Running and standing rigging
If you enlarge the foretriangle during a conversion there may be room for a staysail on a jib-boom, which greatly simplifies sheeting arrangements. The single line needed to control the jib-boom can be rove through a block and tackle, so that no winch will be required to sheet it home. The sail will also be self-tacking, which is always convenient, but the inner forestay in this case should be set up permanently.
If the staysail is loose-footed the inner forestay can be removable, but you’ll need sheet leads for the staysail on both sides of the deck. If you have confidence in your sailmaker’s ability to predict where the leads will land, you can install single sheet blocks on either side, but it’s better to install cars on short inboard tracks (these often end up somewhere on the coachroof) so that you can fine-tune the leads. If you know you will never fly a jib and staysail simultaneously, you can use one set of primary winches in the cockpit to handle both sets of sheets. Otherwise, you need a set of secondary winches for sheeting home the staysail.
The staysail sheet leads installed during Sophie‘s conversion were fixed in place. They served well enough, but adjustable cars on tracks would have worked better
As for the top of the inner forestay, if it is fastened to the mast at or near a point supported by a pair of aft lower shrouds, you need not install running backstays to help support it. Some riggers I consulted when I was converting Sophie‘s rig suggested running backs are unnecessary in any event. They argued that back-loading on the mast from the mainsail offsets the front-loading from a staysail. This makes sense, I suppose, but if you want to be able to douse the main and run off under a staysail alone, which is a desirable option to have in rugged conditions, it is best to somehow back up the inner forestay.
The alternative to running backstays, if no existing aft lowers are opportunely placed, is a new pair of permanent swept-back aft shrouds. This means installing a pair of dedicated chainplates for the shrouds at deck level, which is a project in itself.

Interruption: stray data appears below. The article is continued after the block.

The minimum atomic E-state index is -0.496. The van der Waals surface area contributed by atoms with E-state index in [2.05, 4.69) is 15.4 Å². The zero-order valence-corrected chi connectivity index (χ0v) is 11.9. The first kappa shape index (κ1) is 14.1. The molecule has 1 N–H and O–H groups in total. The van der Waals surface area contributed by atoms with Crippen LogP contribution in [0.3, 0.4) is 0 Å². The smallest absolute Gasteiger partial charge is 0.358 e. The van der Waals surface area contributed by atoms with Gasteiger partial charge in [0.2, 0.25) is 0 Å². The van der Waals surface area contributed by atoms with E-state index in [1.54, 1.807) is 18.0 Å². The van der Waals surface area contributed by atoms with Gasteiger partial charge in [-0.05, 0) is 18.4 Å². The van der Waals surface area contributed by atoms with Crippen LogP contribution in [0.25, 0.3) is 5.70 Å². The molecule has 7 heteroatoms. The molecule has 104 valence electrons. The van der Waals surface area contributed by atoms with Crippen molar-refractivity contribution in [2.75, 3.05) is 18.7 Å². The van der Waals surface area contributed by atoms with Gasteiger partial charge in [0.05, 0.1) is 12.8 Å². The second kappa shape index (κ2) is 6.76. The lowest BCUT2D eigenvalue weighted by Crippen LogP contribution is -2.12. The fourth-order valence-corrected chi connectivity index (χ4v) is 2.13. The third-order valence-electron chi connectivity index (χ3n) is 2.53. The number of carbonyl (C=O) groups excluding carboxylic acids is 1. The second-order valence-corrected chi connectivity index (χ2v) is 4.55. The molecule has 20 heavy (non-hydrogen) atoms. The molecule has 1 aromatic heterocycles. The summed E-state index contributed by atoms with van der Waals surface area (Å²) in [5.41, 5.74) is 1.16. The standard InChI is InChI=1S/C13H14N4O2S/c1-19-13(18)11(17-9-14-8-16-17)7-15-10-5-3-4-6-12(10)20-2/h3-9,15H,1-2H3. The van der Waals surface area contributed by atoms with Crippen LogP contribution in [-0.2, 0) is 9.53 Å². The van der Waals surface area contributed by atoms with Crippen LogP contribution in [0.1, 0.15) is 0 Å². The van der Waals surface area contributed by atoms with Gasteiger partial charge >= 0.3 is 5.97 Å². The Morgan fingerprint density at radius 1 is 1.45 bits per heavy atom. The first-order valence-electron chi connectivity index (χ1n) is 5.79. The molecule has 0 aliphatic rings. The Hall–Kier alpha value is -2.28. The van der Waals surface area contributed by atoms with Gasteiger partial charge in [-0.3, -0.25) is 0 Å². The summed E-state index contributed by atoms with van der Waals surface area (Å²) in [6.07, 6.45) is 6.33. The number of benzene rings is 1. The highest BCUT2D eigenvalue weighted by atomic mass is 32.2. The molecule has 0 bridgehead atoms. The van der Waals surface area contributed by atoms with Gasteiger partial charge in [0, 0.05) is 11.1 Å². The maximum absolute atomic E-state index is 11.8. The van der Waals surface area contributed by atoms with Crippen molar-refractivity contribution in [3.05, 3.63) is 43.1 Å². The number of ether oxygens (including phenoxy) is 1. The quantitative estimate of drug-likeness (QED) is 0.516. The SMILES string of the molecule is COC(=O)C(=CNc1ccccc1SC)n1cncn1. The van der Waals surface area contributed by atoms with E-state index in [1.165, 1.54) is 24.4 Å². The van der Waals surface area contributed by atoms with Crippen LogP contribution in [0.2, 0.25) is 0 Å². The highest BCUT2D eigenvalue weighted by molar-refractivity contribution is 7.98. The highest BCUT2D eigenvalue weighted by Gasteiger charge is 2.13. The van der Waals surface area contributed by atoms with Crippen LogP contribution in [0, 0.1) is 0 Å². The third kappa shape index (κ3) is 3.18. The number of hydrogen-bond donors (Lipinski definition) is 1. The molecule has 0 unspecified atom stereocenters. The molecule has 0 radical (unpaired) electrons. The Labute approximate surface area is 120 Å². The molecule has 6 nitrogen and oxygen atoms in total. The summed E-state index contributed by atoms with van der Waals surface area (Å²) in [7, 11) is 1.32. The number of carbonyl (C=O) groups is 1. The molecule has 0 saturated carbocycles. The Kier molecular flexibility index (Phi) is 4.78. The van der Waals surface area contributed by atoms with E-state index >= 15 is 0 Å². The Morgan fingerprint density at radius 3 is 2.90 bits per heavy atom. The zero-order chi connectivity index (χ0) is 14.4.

Running backs are much easier to install, but can be a pain to use. They should be set up on deck farther aft than permanent shrouds and must be cast off and set up again on the windward side of the boat each time you tack or jibe. As you reef the main, however, it should at some point be possible (usually after two reefs) to leave both running backs set up permanently, as they will then clear the head of the main. On deck the running backs can be set up on any reasonable strong point near the back of the boat–on a perforated toerail, say, or on a pair of well-backed stern cleats.
You’ll also need to install a tang on the front of your mast to receive the top of your inner forestay. There is all manner of off-the-shelf hardware you can use for this, or you can have something fabricated, which of course will be more expensive. It is best that the stay tang not just be riveted to the mast, but should instead have proper hounds wrapping around the mast part way to help spread the load imposed on it.
After-market hounds and tang installed on a mast. Here a padeye for an external halyard block is installed directly beneath the tang
As for a halyard for the staysail, in most cases it is easiest to install an external block just below the tang fitting for the inner forestay on the mast and reeve a new halyard through this. In some cases, however, there may already be a topping lift for a spinnaker pole on the mast that you can also use as a staysail halyard.